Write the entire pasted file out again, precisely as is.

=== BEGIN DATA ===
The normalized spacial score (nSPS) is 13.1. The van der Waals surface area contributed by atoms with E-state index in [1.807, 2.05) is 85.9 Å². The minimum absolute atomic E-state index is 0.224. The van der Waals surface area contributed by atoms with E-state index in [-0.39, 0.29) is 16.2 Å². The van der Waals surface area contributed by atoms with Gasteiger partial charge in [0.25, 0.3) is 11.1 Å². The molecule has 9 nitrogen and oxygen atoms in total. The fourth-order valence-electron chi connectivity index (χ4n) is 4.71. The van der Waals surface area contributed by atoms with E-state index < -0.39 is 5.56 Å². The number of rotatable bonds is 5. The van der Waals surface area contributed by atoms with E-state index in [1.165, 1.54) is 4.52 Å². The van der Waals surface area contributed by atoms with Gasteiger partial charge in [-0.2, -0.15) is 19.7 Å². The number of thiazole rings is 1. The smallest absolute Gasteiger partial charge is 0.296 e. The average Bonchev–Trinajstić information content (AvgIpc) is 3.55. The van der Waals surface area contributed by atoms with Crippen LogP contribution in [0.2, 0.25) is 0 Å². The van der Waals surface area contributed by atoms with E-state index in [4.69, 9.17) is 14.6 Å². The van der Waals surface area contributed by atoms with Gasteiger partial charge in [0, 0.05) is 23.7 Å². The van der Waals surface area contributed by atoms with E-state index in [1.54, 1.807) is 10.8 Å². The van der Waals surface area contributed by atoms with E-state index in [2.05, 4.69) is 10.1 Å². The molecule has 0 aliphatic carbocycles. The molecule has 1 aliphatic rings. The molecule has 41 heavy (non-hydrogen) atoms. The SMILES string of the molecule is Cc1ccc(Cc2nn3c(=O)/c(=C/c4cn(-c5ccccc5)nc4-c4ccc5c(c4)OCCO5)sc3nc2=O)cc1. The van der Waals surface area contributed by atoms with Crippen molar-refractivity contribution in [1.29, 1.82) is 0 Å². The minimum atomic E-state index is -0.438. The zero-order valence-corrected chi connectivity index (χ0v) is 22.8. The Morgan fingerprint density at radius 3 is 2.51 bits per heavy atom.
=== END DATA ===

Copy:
The normalized spacial score (nSPS) is 13.1. The van der Waals surface area contributed by atoms with E-state index in [1.807, 2.05) is 85.9 Å². The minimum absolute atomic E-state index is 0.224. The van der Waals surface area contributed by atoms with E-state index in [-0.39, 0.29) is 16.2 Å². The van der Waals surface area contributed by atoms with Gasteiger partial charge in [0.25, 0.3) is 11.1 Å². The molecule has 9 nitrogen and oxygen atoms in total. The fourth-order valence-electron chi connectivity index (χ4n) is 4.71. The van der Waals surface area contributed by atoms with E-state index < -0.39 is 5.56 Å². The number of rotatable bonds is 5. The van der Waals surface area contributed by atoms with E-state index in [1.165, 1.54) is 4.52 Å². The van der Waals surface area contributed by atoms with Gasteiger partial charge in [-0.2, -0.15) is 19.7 Å². The number of thiazole rings is 1. The smallest absolute Gasteiger partial charge is 0.296 e. The average Bonchev–Trinajstić information content (AvgIpc) is 3.55. The van der Waals surface area contributed by atoms with Crippen LogP contribution in [0.2, 0.25) is 0 Å². The van der Waals surface area contributed by atoms with E-state index in [4.69, 9.17) is 14.6 Å². The van der Waals surface area contributed by atoms with Gasteiger partial charge in [0, 0.05) is 23.7 Å². The van der Waals surface area contributed by atoms with E-state index in [1.54, 1.807) is 10.8 Å². The van der Waals surface area contributed by atoms with E-state index in [2.05, 4.69) is 10.1 Å². The molecule has 0 aliphatic carbocycles. The molecule has 1 aliphatic rings. The molecule has 41 heavy (non-hydrogen) atoms. The SMILES string of the molecule is Cc1ccc(Cc2nn3c(=O)/c(=C/c4cn(-c5ccccc5)nc4-c4ccc5c(c4)OCCO5)sc3nc2=O)cc1. The van der Waals surface area contributed by atoms with Crippen molar-refractivity contribution in [1.29, 1.82) is 0 Å². The minimum atomic E-state index is -0.438. The zero-order valence-corrected chi connectivity index (χ0v) is 22.8. The Morgan fingerprint density at radius 3 is 2.51 bits per heavy atom.